We’re Really Confused Why Supermassive Black Holes Exist at the Dawn of the Cosmos


Supermassive black holes can be millions to billions of times the mass of our sun. To grow this big, you’d think these gravitational behemoths would need a lot of time to grow. But you’d be wrong.

When looking back into the dawn of our universe, astronomers can see these monsters pumping out huge quantities of radiation as they consume stellar material. Known as quasars, these objects are the centers of primordial galaxies with supermassive black holes at their hearts.

Now, using the twin W. M. Keck Observatory telescopes on Hawaii, researchers have found three quasars all with billion solar mass supermassive black holes in their cores. This is a puzzle; all three quasars have apparently been active for short periods and exist in an epoch when the universe was less than a billion years old.

Currently, astrophysical models of black hole accretion (basically models of how fast black holes consume matter — likes gas, dust, stars and anything else that might stray too close) woefully overestimate how long it takes for black holes to grow to supermassive proportions. What’s more, by studying the region surrounding these quasars, researchers at the Max Planck Institute for Astronomy (MPIA) in Germany have found that these quasars have been active for less than 100,000 years.

To put it mildly, this makes no sense.

“We don’t understand how these young quasars could have grown the supermassive black holes that power them in such a short time,” said lead author Christina Eilers, a post-doctorate student at MPIA.

Using Keck, the team could take some surprisingly precise measurements of the quasar light, thereby revealing the conditions of the environment surrounding these bright baby galaxies.


Models predict that after forming, quasars began funneling huge quantities of matter into the central black holes. In the early universe, there was a lot of matter in these baby galaxies, so the matter was rapidly consumed. This created superheated accretion disks that throbbed with powerful radiation. The radiation blew away a comparatively empty region surrounding the quasar called a “proximity zone.” The larger the proximity zone, the longer the quasar had been active and therefore the size of this zone can be used to gauge the age (and therefore mass) of the black hole.

But the proximity zones measured around these quasars revealed activity spanning less than 100,000 years. This is a heartbeat in cosmic time and nowhere near enough time for a black hole pack on the supermassive pounds.

“No current theoretical models can explain the existence of these objects,” said Joseph Hennawi, who led the MPIA team. “The discovery of these young objects challenges the existing theories of black hole formation and will require new models to better understand how black holes and galaxies formed.”

The researchers now hope to track down more of these ancient quasars and measure their proximity zones in case these three objects are a fluke. But this latest twist in the nature of supermassive black holes has only added to the mystery of how they grow to be so big and how they relate to their host galaxies.

Supermassive black hole with torn-apart star (artist’s impress
A supermassive black hole consumes a star in this artist’s impression (ESO)

These questions will undoubtedly reach fever-pitch later this year when the Event Horizon Telescope (EHT) releases the first radio images of the 4 million solar mass black hole lurking at the center of our galaxy. Although it’s a relative light-weight among supermassives, direct observations of Sagittarius A* may uncover some surprises as well as confirm astrophysical models.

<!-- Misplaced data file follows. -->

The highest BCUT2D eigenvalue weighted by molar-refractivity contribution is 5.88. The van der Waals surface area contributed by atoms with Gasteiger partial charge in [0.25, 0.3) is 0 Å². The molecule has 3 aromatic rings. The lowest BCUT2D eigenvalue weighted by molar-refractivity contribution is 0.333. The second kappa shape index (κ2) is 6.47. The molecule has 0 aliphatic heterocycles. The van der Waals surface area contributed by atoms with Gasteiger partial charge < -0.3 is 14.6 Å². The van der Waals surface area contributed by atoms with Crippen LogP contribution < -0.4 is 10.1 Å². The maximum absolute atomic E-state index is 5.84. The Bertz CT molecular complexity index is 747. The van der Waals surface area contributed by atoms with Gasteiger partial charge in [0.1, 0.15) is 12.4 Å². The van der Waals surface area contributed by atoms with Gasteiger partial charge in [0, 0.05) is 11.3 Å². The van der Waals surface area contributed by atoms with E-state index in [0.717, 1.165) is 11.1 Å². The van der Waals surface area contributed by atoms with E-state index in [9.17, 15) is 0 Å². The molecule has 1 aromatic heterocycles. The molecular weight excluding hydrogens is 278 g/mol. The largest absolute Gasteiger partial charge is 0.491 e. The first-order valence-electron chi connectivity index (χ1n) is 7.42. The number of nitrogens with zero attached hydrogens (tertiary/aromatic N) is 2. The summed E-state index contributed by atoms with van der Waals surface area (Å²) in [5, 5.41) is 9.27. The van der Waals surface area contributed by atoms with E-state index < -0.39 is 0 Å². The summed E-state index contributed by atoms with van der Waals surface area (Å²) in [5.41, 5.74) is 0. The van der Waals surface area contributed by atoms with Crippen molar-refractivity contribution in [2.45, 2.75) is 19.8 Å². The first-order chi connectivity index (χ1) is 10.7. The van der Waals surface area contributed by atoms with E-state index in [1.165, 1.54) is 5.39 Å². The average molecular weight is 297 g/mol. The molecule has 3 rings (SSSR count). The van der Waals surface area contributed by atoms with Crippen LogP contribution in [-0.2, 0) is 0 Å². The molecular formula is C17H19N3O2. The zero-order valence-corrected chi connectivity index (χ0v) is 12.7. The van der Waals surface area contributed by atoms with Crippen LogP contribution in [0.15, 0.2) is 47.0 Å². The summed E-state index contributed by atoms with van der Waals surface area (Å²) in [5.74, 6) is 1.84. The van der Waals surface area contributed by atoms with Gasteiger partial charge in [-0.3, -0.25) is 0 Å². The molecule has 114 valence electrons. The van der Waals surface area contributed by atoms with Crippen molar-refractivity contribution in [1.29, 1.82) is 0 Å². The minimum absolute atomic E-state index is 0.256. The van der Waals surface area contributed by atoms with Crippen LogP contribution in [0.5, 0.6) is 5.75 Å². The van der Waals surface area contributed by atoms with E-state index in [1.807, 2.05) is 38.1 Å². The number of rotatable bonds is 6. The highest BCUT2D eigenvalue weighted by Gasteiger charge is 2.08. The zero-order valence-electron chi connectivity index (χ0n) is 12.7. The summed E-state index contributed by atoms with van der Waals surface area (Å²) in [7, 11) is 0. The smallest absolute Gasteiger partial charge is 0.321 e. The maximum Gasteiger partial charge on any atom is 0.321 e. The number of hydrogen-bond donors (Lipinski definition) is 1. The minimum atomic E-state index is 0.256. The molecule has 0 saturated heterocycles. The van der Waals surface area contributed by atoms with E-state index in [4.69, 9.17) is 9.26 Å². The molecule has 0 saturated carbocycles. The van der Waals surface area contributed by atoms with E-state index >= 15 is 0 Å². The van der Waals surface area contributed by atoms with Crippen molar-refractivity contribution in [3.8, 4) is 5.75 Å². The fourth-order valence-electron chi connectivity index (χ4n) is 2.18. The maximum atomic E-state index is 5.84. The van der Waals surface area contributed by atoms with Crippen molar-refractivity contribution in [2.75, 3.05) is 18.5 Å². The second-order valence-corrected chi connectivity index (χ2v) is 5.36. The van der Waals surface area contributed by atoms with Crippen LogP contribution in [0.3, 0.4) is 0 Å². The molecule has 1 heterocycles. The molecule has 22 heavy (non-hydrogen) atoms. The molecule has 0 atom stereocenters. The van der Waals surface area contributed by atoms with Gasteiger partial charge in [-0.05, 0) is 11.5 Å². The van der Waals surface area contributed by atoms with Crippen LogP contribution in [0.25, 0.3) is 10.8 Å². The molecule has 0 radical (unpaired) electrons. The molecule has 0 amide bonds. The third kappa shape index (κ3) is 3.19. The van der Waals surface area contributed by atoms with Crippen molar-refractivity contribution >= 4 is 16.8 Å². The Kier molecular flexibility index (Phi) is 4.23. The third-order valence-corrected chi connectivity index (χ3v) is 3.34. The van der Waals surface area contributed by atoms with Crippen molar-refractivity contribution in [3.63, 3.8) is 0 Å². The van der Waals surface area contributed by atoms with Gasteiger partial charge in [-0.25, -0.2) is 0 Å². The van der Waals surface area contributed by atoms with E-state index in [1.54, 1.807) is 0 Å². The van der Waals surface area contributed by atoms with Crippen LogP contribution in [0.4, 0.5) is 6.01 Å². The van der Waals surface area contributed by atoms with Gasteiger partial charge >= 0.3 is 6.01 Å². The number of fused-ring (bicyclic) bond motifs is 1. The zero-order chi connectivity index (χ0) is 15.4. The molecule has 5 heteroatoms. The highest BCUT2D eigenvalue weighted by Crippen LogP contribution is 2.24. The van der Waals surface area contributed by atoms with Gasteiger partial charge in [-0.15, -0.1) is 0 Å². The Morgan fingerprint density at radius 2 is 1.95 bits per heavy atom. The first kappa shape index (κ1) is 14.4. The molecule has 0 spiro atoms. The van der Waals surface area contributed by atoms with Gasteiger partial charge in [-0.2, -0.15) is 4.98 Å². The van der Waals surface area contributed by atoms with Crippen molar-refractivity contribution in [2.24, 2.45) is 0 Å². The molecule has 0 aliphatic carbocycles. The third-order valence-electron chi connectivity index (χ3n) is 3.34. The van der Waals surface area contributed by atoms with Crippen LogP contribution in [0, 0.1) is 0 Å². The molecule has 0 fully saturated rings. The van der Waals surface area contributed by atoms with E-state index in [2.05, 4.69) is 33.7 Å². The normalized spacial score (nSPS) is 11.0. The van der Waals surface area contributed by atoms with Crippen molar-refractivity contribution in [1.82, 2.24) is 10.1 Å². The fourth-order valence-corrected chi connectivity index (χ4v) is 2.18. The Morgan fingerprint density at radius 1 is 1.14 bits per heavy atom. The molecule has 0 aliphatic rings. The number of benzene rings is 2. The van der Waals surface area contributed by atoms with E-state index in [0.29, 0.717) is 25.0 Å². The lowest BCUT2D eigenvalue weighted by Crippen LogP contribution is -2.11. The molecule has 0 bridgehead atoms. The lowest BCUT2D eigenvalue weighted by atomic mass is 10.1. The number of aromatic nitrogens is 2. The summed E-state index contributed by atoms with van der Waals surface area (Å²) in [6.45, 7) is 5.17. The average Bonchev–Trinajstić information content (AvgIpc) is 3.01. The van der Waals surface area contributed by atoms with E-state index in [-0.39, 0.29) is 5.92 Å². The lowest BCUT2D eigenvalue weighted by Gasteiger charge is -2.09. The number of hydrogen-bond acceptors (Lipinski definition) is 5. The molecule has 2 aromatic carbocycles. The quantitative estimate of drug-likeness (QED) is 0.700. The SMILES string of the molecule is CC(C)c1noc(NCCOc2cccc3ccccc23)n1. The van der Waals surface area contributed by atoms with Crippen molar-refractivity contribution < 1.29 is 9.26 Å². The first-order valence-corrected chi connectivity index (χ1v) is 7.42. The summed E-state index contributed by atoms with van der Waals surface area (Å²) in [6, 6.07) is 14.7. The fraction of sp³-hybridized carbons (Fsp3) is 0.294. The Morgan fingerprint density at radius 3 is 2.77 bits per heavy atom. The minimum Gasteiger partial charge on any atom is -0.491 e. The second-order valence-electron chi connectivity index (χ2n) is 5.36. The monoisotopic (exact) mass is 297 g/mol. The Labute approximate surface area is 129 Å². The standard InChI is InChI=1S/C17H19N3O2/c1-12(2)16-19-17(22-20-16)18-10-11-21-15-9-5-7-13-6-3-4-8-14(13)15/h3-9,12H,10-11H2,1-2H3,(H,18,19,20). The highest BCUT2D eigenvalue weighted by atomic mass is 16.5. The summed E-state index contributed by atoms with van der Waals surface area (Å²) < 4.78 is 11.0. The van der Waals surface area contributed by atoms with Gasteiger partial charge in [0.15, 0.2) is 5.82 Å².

But as for how supermassive black holes can possibly exist at the dawn of our universe, we’re obviously missing something — a fact that is as exciting as it is confounding.

Cassini Finds ‘Nothing’ in Saturn’s Ring Gap


It’s official, there’s a whole lot of nothing in Saturn’s innermost ring gap.

This blunt — and slightly mysterious — conclusion was reached when scientists studied Cassini data after the spacecraft’s first dive through the gas giant’s ring plane. At first blush, this might not sound so surprising; the 1,200-mile-wide gap between Saturn’s upper atmosphere and the innermost edge of its rings does appear like an empty place. But as the NASA spacecraft barreled through the gap on April 26, mission scientists expected Cassini to hit a few stray particles on its way through.

Instead, it hit nothing. Or, at least, far fewer particles than they predicted.

“The region between the rings and Saturn is ‘the big empty,’ apparently,” said Earl Maize, Cassini’s project manager at NASA’s Jet Propulsion Laboratory in Pasadena, Calif. “Cassini will stay the course, while the scientists work on the mystery of why the dust level is much lower than expected.”

Using Cassini’s Radio and Plasma Wave Science (RPWS), the scientists expected to detect multiple “cracks and pops” as the spacecraft shot through the gap. Instead, it picked up mainly signals from energetic charged particles buzzing in the planet’s magnetic field. When converted into an audio file, these signals make a whistling noise and this background whistle was expected to be drowned out by the ruckus of dust particles bouncing off the spacecraft’s body. But, as the following audio recording proves, very few pops and cracks of colliding debris were detected — it sounds more like an off-signal radio tuner:

Compare that with the commotion Cassini heard as it passed through the ring plane outside of Saturn’s rings on Dec. 18, 2016:

Now that is what it sounds like to get smacked by a blizzard of tiny particles at high speed.

“It was a bit disorienting — we weren’t hearing what we expected to hear,” said William Kurth, RPWS team lead at the University of Iowa, Iowa City. “I’ve listened to our data from the first dive several times and I can probably count on my hands the number of dust particle impacts I hear.”